Science Junkie
It is mind control but not as we know itBy Tom Stafford 
The Headlines
The Independent: First ever human brain-to-brain interface successfully tested BBC News: Are we close to making human ‘mind control’ a reality?Visual News: Mind Control is Now a Reality: UW Researcher Controls Friend Via an Internet Connection
The story
Using the internet, one researcher remotely controls the finger of another, using it to play a simple video game.
[[MORE]]
What they actually did
University of Washington researcher Rajesh Rao watches a very simple video game, which involved firing a cannon at incoming rockets (and avoiding firing at incoming supply planes). Electrical signals from his scalp were recorded using a technology called EEG and processed by a computer. The resulting signal was sent over the internet, and across campus, to a lab where another researcher, Andrea Stocco, watches the same video game with his finger over the “fire” button.
Unlike Rao, Stocco wears a magnetic coil over his head. This is designed to invoke electrical activity, not record it. When Rao imagines pressing the fire button, the coil activates the area of Stocco’s brain that makes his finger twitch, thus firing the cannon and completing a startling demonstration of “brain to brain” mind control over the internet.
You can read more details in the University of Washington press release or on the “brain2brain” website where this work is published.
How plausible is this?
EEG recording is a very well established technology, and takes advantage of the fact that the cells of our brain operate by passing around electrochemical signals which can be read from the surface of the scalp with simple electrodes. Unfortunately, the intricate details of brain activity tend to get muffled by the scalp, and the fact that you are recording at one specific point in space, so the technology’s strength is more in telling us that brain activity has changed, rather than in saying how or exactly where brain activity has changed.
The magnetic coil which made the receiver’s finger twitch is also well established, and known in the business as Transcranial Magnetic Stimulation (TMS). An alternating magnetic field is used to alter brain activity underneath the coil. I’ve written about it here before.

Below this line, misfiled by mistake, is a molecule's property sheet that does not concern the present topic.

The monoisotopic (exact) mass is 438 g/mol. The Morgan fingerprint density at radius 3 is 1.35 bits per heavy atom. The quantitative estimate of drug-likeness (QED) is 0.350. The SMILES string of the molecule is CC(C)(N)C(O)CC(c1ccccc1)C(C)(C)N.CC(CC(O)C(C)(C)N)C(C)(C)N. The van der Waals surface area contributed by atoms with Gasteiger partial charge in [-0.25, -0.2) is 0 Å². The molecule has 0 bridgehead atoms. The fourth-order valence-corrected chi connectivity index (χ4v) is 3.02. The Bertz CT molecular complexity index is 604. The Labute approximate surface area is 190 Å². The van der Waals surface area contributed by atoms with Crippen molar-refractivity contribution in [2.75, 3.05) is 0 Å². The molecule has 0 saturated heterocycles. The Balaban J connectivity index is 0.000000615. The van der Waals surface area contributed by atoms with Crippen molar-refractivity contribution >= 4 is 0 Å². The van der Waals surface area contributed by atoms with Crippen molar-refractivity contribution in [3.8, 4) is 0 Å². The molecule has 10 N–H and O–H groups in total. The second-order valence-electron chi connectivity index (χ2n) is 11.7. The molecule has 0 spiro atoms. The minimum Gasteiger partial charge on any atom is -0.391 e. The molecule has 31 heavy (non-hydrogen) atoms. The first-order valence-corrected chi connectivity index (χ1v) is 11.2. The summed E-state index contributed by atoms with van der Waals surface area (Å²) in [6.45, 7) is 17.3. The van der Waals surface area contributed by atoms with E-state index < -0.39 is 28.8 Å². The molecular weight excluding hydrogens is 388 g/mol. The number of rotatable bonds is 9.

The effect is relatively crude. You can’t make someone play the violin, for example, but activating the motor cortex in the right region can generate a finger twitch. So, in summary, the story is very plausible. The researchers are well respected in this area and open about the limitations of their research. Although the experiment wasn’t published in a peer-reviewed journal, we have every reason to believe what we’re being told here.
Tom’s take
This is a wonderful piece of “proof of concept” research, which is completely plausible given existing technology, but yet hints at the possibilities which might soon become available.
The real magic is in the signal processing done. The dizzying complexities of brain activity are compressed into an EEG signal which is still highly complex, and pretty opaque as to what it means – hardly mind reading.
The research team then managed to find a reliable change in the EEG signal which reflected when Rao was thinking about pressing the fire button. The signal – just a simple “go”, as far as I can tell – was then sent over the internet. This “go” signal then triggered the TMS, which is either on or off.
In information terms, this is close to as simple as it gets. Even producing a signal which said what to fire at, as well as when to fire, would be a step change in complexity and wasn’t attempted by the group. TMS is a pretty crude device. Even if the signal the device received was more complex, it wouldn’t be able to make you perform complex, fluid movements, such as those required to track a moving object, tie your shoelaces or pluck a guitar. But this is a real example of brain to brain communication.
As the field develops the thing to watch is not whether this kind of communication can be done (we would have predicted it could be), but exactly how much information is contained in the communication.